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 p347  Compitalia

Unsigned article on pp347‑348 of

William Smith, D.C.L., LL.D.:
A Dictionary of Greek and Roman Antiquities, John Murray, London, 1875.

COMPITA′LIA, also called LUDI COMPITALI′CII, a festival celebrated once a year in honour of the lares compitales, to whom sacrifices were offered at the places where two or more ways meet (compita, Varro, De Ling. Lat. VI.25, ed. Müller; Festus, s.v.). This festival is said by some writers to have been instituted by Tarquinius Priscus in consequence of the miracle attending the birth of Servius Tullius, who was supposed to be the son of a lar familiaris (Plin. H. N. XXXVI.70). Dionysius (IV.14) ascribes its origin to Servius Tullius, and describes the festival as it was celebrated in his time. He relates that the sacrifices consisted of honey-cakes (πέλανοι), which were presented by the inhabitants of each house, and that the persons, who assisted as ministering servants at the festival, were not free-men, but slaves, because the lares took pleasure in the service  p348 of slaves: he further adds that the compitalia were celebrated a few days after the Saturnalia with great splendour, and that the slaves on this occasion had full liberty given them to do what they pleased. We further learn from Macrobius (Saturn. I.7) that the celebration of the compitalia was restored by Tarquinius Superbus, who sacrificed boys to Mania, the mother of the lares; but this practice was changed after the expulsion of the Tarquins, and garlic and poppies offered in their stead.

The persons, who presided over the festival were the Magistri vici, who were on that occasion allowed to wear the praetexta (Ascon. ad Cic. in Pis. p7, ed. Orelli). Public games were added at some time during the republican period to this festival, but they were suppressed by command of the senate​a in B.C. 68; and it was one of the charges brought forward by Cicero against L. Piso that he allowed them to be celebrated in his consul­ship, B.C. 58 (Cic. in Pis. 4; Ascon. l.c.). But that the festival itself still continued to be observed, though the games were abolished, is evident from Cicero (ad Att. II.3).º During the civil wars the festival fell into disuse, and was accordingly restored by the emperor Augustus (Suet. Aug. 31; comp. Ov. Fast. V.128‑148). As Augustus was now the pater patriae, the worship of the old lares was discontinued, and the lares of the emperor consequently became the lares of the state. Hence, the Scholiast on Horace (ad Sat. II.3.261), tells us that Augustus set up lares or penates at places where two or more ways met, and instituted for the purpose of attending to their worship an order of priests, who were taken from the Libertini, and were called Augustales. These Augustales are entirely different from the Augustales, who were appointed to attend to the worship of Augustus after his decease, as has been well shown by A.W. Zumpt in his essay on the subject (De Augustalibus, &c., Berol. 1846). [Augustales]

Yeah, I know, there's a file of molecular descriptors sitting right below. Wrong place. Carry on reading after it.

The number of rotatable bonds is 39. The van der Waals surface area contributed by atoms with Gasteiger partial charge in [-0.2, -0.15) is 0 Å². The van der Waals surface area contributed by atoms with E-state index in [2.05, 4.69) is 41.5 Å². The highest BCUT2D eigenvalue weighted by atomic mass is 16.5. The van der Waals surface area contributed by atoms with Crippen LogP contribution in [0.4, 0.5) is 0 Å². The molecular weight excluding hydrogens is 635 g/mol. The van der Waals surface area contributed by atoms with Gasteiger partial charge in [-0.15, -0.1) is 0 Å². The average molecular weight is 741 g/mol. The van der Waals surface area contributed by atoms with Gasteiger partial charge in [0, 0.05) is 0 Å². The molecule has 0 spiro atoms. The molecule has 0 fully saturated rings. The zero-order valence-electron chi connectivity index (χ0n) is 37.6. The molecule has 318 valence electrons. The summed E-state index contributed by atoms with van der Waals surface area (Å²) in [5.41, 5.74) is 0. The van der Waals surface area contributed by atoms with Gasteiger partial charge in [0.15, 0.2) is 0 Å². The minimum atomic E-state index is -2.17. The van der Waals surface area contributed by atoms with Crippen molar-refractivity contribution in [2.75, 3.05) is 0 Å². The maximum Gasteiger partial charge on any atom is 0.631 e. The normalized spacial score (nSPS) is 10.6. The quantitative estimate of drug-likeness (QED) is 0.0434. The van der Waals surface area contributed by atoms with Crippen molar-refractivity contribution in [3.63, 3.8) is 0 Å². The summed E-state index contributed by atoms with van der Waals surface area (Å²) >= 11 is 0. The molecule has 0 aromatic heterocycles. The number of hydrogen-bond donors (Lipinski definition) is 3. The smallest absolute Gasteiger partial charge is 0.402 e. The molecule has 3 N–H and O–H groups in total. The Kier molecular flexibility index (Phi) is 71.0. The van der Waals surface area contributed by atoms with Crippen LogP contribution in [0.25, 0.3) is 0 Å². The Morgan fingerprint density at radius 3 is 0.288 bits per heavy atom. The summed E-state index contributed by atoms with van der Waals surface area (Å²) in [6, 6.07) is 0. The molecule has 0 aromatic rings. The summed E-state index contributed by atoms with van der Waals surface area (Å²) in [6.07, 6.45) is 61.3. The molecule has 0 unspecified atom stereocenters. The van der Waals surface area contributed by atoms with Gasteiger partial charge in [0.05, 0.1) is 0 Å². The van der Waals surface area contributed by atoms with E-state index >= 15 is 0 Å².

The compitalia belonged to the feriae conceptivae, that, festivals which were celebrated on days appointed annually by the magistrates or priests. The exact day on which this festival was celebrated, appears to have varied, though it was always in the winter. Dionysius relates (IV.14), as we have already said, that it was celebrated a few days after the Saturnalia, and Cicero (in Pison. 4) that it fell on the Kalends of January; but in one of his letters to Atticus (VII.7) he speaks of it as falling on the fourth before the nones of January. The exact words, with which the festival was announced, are preserved by Macrobius (Saturn. I.4) and Aulus Gellius (X.24).

Thayer's Note:

a It seems odd that our dictionary just delivers us this unexplained statement and keeps on going. Why should the senate suppress a religious festival? The explanation (and a bit more depth on the subject) can be found in A Note on the Compitalia.

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Page updated: 11 May 08